Face to Face

Some people talk to animals. Not many listen though. That’s the problem.
— A.A Milne

Last week, a friend who is working on a project at my house saw a juvenile bobcat along the driveway, just outside the fence. Later, he saw it dart out from under the deck and crouch nearby to hunt gophers. A few days after that, the electrician saw it. He said that, at first, he thought it was a very large domestic cat, then realized it was actually a juvenile bobcat. I hoped that, in time, I might see it, too.

Eduardo Kohn's words have become a mantra in my head: How other kinds of beings see us matters. That other kinds of beings see us changes things.[1] When these phrases come to me, I find myself thinking, This is a useful thing to bear in mind. Bear in mind. I like that phrase because it describes a state of being in which we contain within us, at all times, the presence of bear, of other-than-human animals. These days, as we slide toward extinction, it's an imperative if we are to succeed in literally changing our minds such that we reflexively consult Earth and the animals in all we do. (An Im-bear-ative?)  

Kohn's words have helped me shift from being an arm's length ally of Earth and Her animals, to a more participatory role, just by remembering that they are also watching us from their own unique perspectives. This matters because it tilts me away from the cultural delusion that humans can live insular lives that control to what extent animals are included in our awareness, to the ongoing recognition that the animals around us are watching us at all times because this is a natural state of awareness in animal being. My perspective has become less isolating, humbler, more malleable. Closer to a reality that's real.

As a species, bobcats are comparatively young: about 1.8 million years. They're related to the lynx, with a range throughout the contiguous US down into Mexico. It has a life span of about seven years, a gestation period of two months, is mostly solitary, and, though it prefers to dine on rabbits and hares, it will also prey on chickens, rodents, insects, deer and even foxes. (I worry for 'my' resident foxes...) Here's a quality that I love: bobcats are crepuscular, meaning that they are usually out and about at dawn and dusk.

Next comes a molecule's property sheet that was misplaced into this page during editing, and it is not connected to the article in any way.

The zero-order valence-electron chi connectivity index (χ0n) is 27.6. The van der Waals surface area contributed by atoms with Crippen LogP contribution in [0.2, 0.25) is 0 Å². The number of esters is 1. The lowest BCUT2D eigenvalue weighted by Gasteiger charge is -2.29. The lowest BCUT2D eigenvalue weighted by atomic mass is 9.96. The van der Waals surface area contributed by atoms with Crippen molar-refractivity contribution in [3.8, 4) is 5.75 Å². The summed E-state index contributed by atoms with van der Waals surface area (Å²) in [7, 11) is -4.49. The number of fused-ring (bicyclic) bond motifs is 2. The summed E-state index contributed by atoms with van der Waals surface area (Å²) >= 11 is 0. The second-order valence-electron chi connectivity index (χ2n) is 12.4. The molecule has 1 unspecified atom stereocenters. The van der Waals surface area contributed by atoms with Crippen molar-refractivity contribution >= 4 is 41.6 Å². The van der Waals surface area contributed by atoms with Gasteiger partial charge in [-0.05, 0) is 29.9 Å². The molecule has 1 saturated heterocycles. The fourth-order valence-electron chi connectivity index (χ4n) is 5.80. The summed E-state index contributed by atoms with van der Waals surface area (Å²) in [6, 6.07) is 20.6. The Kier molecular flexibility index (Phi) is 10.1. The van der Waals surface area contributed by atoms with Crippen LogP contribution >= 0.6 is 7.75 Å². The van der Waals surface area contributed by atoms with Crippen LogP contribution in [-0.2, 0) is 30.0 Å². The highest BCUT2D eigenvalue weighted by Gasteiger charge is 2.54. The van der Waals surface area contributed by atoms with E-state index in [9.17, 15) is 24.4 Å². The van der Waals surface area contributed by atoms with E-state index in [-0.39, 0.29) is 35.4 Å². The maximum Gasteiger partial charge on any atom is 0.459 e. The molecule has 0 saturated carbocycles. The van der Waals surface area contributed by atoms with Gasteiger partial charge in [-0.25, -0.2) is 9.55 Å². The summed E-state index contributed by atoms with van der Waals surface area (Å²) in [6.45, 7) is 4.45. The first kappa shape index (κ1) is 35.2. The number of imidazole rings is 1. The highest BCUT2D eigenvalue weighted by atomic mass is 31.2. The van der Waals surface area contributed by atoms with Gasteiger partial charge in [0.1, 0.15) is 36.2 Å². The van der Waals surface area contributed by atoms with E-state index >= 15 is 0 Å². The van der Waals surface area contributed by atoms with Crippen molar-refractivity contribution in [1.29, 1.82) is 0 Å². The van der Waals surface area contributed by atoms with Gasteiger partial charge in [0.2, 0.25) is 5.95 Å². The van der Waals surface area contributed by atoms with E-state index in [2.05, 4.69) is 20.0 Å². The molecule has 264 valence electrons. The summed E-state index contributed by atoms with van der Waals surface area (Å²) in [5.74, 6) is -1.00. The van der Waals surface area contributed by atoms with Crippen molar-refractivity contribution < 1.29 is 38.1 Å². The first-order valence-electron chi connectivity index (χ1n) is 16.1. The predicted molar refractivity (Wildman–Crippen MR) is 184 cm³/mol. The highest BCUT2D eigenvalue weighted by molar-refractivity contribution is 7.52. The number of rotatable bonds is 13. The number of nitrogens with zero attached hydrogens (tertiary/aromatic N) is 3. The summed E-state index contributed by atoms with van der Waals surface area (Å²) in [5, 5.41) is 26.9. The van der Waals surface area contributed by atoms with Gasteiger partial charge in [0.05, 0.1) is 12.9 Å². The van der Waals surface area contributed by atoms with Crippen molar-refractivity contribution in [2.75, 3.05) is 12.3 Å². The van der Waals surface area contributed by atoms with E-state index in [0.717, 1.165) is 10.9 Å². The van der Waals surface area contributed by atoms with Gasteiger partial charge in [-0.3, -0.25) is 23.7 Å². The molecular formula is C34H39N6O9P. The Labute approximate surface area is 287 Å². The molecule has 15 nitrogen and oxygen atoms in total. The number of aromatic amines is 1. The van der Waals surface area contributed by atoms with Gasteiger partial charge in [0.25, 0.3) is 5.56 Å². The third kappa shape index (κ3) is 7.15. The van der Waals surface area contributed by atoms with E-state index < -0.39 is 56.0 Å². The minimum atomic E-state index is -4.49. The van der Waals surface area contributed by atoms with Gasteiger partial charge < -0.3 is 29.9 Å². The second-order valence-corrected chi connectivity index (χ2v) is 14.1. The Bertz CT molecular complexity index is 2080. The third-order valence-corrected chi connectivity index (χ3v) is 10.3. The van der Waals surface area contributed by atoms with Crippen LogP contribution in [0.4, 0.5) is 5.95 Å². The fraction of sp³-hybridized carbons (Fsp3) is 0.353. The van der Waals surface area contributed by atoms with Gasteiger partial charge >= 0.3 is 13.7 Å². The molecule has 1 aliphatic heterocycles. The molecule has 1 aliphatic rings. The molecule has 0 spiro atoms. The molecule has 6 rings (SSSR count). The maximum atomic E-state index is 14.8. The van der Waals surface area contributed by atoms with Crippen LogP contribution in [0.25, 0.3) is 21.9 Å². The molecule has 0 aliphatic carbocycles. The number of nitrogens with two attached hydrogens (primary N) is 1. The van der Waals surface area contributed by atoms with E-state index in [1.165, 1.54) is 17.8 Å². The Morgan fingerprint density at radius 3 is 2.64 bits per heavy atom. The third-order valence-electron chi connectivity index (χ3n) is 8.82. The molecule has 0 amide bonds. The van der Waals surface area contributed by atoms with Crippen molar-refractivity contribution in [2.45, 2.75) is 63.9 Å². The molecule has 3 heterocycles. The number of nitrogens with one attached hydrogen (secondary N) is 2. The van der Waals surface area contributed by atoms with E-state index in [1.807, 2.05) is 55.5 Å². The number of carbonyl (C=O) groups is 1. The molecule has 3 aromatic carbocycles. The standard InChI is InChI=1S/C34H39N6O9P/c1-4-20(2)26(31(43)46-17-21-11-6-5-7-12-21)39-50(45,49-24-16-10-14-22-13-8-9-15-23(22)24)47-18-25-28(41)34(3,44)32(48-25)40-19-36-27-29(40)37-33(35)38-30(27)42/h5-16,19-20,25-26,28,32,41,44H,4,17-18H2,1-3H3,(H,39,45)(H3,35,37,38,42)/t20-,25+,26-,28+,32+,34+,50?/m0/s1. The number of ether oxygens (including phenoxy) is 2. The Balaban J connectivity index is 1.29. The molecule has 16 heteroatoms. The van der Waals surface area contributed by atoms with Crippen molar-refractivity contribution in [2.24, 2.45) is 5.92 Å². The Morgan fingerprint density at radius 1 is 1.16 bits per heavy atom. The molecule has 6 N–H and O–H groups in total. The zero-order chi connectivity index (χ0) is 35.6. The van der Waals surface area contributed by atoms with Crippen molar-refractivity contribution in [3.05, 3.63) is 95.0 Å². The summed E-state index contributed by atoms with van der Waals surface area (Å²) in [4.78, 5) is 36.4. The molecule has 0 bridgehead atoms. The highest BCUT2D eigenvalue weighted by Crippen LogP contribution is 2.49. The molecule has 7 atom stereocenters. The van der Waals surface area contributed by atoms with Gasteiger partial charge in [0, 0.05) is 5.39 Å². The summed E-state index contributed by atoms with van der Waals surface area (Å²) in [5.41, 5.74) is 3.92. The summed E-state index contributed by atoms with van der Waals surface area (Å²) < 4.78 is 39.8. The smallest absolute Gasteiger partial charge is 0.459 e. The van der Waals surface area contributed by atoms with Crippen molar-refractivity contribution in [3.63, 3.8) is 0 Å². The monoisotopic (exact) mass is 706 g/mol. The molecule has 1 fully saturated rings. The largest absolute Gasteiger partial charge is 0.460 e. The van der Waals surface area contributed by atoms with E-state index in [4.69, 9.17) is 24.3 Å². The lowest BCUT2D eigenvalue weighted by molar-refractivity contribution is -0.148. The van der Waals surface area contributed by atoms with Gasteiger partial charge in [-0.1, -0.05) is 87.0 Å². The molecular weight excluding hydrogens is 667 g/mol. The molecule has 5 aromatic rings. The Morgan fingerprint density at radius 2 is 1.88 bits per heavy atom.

And so it happened a few days ago that I went (neither at dawn nor at dusk, but midmorning) to look at some plants that have to be moved and found myself suddenly face to face with a bobcat, an adult, likely the mother of the juvenile who's been sighted so frequently. She emerged from under the deck, only about five feet away. We stood still and looked at each other. She took a few steps, stopped again, and turned to look back at me. Our eyes met for a long moment. She was large - about the size of a big German shepherd; sinewy, tawny, a soft café-au-lait color mottled with lighter spots along her flank, and darker striations at the neck and haunches. Pale amber eyes. So beautiful. After a few moments, she calmly turned and disappeared into the trees.

The bodily sensation of that long look still lingers. If I close my eyes, I can conjure it. In the moment, it felt as if the bobcat and I were connected by an energetic cable with one end in each of our realities, a conduit running from bobcat realm to human realm and back again. A palpable current of aliveness pulsed between us as we simultaneously paused and gazed into each other's eyes. It felt good. Simple. Enlivening. Two expressions of the life force regarding itself, allowing the exchange between us to take shape in its own time. Now it is part of our shared body memory. Kohn's words are with me again: Being inside form is effortless.

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 [1] These thoughts come from his remarkable book How Forests Think: Toward an Anthropology Beyond the Human. Note his unconventional use of capitalization: 'beyond' and 'human' are intentionally lower case.

Cynthia TravisComment